In Kansas Open-Seat Race, Family Matters
More than most open-seat candidates, Democrat Stephene Moore’s bid in Kansas’ 3rd district will be heavily influenced by the man she is trying to replace.
Moore’s husband, retiring Rep. Dennis Moore (D), has a history of winning tough races in the competitive east Kansas district, and it’s clear she will get a boost from his name identification.
But from a strategic perspective, is it smart for Stephene Moore to align herself with her husband’s legacy, given the anti-Washington, D.C., sentiment circulating through the 2010 midterm elections? Does she even have a choice, given their shared last name?
“I think it’s a false choice,” said someone close to the Moore campaign. “You have to do both. There’s no logical way to conduct a campaign that doesn’t talk about what she’s going to do that’s unique to her and what she’s going to do that carries on what Dennis started.”
Stephene Moore officially announced her candidacy on April 6, more than four months after her husband announced he was leaving Congress at the end of this term. A source with knowledge of situation said the two decisions were separate: Rep. Moore announced his retirement, and then Stephene Moore decided to run for office.
If Stephene Moore is victorious this fall, her win would almost be unprecedented: Except for cases of death, a Member’s spouse has never successfully succeeded his or her husband or wife in Congress in modern Congressional history.
According to the Kansas City Star, the House historian could only find one comparable case in 1926 in which Rep. Katherine Langley (R-Ky.) decided to run to avenge her husband’s ethics conviction after he resigned. Langley lost the special election but defeated another Republican in the primary and, according to her official Congressional biography, lost re-election in 1930.
Although many Democrats in Washington were surprised by Stephene Moore’s interest, which was first floated by her husband at a luncheon for local party activists in late February, those close to her were not shocked by her announcement. Over the years, they say, she felt increasingly compelled to serve the community.
“She’s always been very involved in the community through volunteering with different groups,” said someone else close to Rep. Moore. “She’s always been really interested in children’s issues because she was a nurse … and I think that over the years, she has become increasingly involved and interested in affecting the lives in the Kansas City area and all around the country.”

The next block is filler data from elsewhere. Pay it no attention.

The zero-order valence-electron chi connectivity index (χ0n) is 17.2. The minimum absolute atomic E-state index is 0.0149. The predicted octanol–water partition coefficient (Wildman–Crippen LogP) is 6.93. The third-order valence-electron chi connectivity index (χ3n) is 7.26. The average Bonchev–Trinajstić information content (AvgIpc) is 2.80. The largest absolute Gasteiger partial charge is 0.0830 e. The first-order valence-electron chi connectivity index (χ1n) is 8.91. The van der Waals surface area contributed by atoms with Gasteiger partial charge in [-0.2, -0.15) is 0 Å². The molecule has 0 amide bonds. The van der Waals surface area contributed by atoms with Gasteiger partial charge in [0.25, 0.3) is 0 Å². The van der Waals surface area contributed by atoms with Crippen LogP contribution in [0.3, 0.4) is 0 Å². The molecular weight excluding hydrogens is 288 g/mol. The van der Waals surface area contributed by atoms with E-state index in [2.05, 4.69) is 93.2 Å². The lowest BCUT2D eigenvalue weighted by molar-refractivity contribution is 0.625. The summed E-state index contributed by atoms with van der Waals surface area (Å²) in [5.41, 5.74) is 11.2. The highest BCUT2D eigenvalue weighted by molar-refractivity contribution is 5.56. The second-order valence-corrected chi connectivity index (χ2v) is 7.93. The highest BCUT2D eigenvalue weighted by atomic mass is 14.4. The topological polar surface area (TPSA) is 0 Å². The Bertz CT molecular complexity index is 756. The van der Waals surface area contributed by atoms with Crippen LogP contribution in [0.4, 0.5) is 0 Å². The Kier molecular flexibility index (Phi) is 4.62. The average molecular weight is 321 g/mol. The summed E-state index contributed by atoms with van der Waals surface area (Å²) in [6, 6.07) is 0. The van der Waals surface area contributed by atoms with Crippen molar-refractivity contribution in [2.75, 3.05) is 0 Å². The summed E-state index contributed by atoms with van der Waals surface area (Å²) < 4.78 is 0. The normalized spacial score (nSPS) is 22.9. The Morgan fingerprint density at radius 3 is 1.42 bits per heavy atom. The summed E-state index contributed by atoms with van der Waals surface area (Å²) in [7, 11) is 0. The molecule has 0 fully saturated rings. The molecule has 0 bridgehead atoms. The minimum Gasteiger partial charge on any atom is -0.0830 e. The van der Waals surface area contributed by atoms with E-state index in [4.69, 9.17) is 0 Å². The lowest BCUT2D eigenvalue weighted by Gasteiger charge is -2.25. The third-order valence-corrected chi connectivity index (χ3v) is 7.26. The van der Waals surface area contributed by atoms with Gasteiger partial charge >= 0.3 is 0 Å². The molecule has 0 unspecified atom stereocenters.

Stephene Moore has lived in the 3rd district for four decades. Although she still maintains her license to practice nursing, she said she has not worked in a hospital for 10 years and instead is focused on volunteering in the community and working on international medical missions.
“It’s not been any secret that I’ve been interested … in issues of public concern for a long time in my community,” Stephene Moore said in a phone interview last week.
Stephene Moore has also signed her husband’s consulting team from his most recent campaigns, including fundraiser Michael Fraioli, pollster Alan Secrest, media consultant Martin Hamburger and direct-mail consultant Ed Peavy.
Sources say consulting firm the Dover Group will also likely be involved in some capacity. The Dover Group was started by several alumni of Rep. Moore’s first race in 1998, including his former Campaign Manager Chris Esposito, former Communications Director Mark Nevins and fundraisers Larry Jacob and Kelly Dietrich.
Not surprisingly, Stephene Moore might be in a race as tough as her husband’s first bid. House Republicans attempted unsuccessfully to defeat Moore almost every cycle in the swing district, which President Barack Obama won with 51 percent of the vote in 2008.
Although there are several Republican candidates in the race, state Rep. Kevin Yoder and former state Sen. Nick Jordan, the 2008 nominee who lost to Dennis Moore by more than 16 points, are the frontrunners for the Aug. 3 primary.
Democrats appear to be more concerned about Yoder, given his more moderate profile in the district — at least compared to Jordan — and his ability to raise significant funds so far.
What’s more, Yoder is expected to have a greater appeal in the populous Johnson County and Kansas City suburbs, where many moderate, independent and undecided 3rd district voters reside. Yoder raised more than $510,000 for his campaign through March 31 and reported more than $478,000 in the bank.
Jordan was considered the early frontrunner in the race, but he raised a paltry $93,000 in the first three months of this year. Jordan reported having $180,000 in cash on hand at the end of the March.
“Nobody would have anticipated that Kevin Yoder would be the one with over $500,000 and Nick Jordan would have less then $250,000,” one local Yoder supporter said.